Among the first to be recognized as a medicinal herb, garlic has a history that dates back some 5000 years.
A CBC article suggests eating raw garlic twice a week can cut the chances of lung cancer by almost half. In addition to cancer fighting properties consuming fresh garlic is a wonderful way to boost your immune system. The jury is out whether or not similar results can be achieved with cooked garlic.
Your challenge then becomes how to introduce fresh garlic into your daily diet for a long and healthy life. We know a few garlic devotees who carry fresh garlic with them and routinely chew on a few cloves a day the way some people chew Chiclets. Both difficult to swallow and one should be avoided altogether. So how best to consume fresh garlic?
Add fat. Adding a little fat to fresh garlic better facilitates the uptake of garlic’s goodness, in this case the allicin.
And isn’t just about everything better with a little fat? Be it butter, pork, your significant other, or olive oil, how can you possible go wrong? Fat is good. Yes, yes it is. In moderation fat is good. We need fat. Just not a ton of it. Dirt is better with butter.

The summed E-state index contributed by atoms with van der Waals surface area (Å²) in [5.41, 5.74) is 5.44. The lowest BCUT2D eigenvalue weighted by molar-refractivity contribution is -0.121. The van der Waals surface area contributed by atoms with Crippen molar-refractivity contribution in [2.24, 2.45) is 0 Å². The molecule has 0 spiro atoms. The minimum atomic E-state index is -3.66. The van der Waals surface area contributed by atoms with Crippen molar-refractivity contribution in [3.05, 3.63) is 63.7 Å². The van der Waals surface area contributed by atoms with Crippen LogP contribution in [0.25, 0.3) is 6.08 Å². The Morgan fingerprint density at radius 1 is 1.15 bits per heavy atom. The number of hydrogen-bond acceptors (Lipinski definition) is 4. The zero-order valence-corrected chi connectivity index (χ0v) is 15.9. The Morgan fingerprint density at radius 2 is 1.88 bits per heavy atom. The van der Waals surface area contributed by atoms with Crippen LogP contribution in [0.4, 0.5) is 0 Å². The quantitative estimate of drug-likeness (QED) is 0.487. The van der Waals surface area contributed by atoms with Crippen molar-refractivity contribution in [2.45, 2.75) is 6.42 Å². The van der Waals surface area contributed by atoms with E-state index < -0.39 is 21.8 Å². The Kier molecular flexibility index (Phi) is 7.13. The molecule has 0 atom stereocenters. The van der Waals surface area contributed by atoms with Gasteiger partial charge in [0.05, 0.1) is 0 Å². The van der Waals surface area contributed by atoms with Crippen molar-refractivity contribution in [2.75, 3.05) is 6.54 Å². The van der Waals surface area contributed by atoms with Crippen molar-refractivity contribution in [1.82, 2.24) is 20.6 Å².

Here are five easy ways to add fresh garlic into your daily diet.
1 Fresh Garlic Bread / Toast:
A slice or two of sourdough rubbed with a fresh garlic clove will lend a mild garlic flavour to the bread. For better allicin uptake mince a fresh clove of garlic and combine with a fat-pat of butter or a teaspoon of cold pressed olive oil. Now spread that on your toast and feel the heal. Fast food to help cure your ills. Unlike McProcessed McGarbage.
2 Aioli with Fresh Garlic:
Dip everything in garlic aioli; fresh veggie sticks, taco chips, bread, your finger, whatever.
To make garlic ailoi mix crushed garlic with some simple homemade mayonnaise. Really? Okay.
In a nutshell – Simple Homemade Mayonnaise:
- 1 egg
- 1 tablespoon lemon juice
- Up to 1 fat cup of olive oil
Combine the egg and lemon juice in a food processor and blend while slowly pouring in olive oil until emulsified and thick. That will basically do.
Add good stuff like chopped fresh Italian parsley, basil, savory, chervil, tarragon, pickles, or combination thereof to personalize this incredible dip.
3 Pesto with Fresh Garlic:
Every summer farmersdotter scoops up fresh basil from our garden and those of our neighbours. The basil gets washed and dried and is then processed with fresh garlic, parmesan cheese, olive oil and pepita (pumpkin) seeds. Pine nuts are awesome but way to expensive for the amount of pesto we consume.
farmersdotter concludes your money is better spent purchasing the best of the rest and if you want to splurge on pine nuts then sprinkle them on top at serving time. Besides, if you toast the pepitas you will achieve a lovely well balanced nutty flavour.
farmersdotter prepares enough pesto to last all year. After processing, the pesto is divided into small batches, enough for a few days, and placed into a container appropriate for freezing.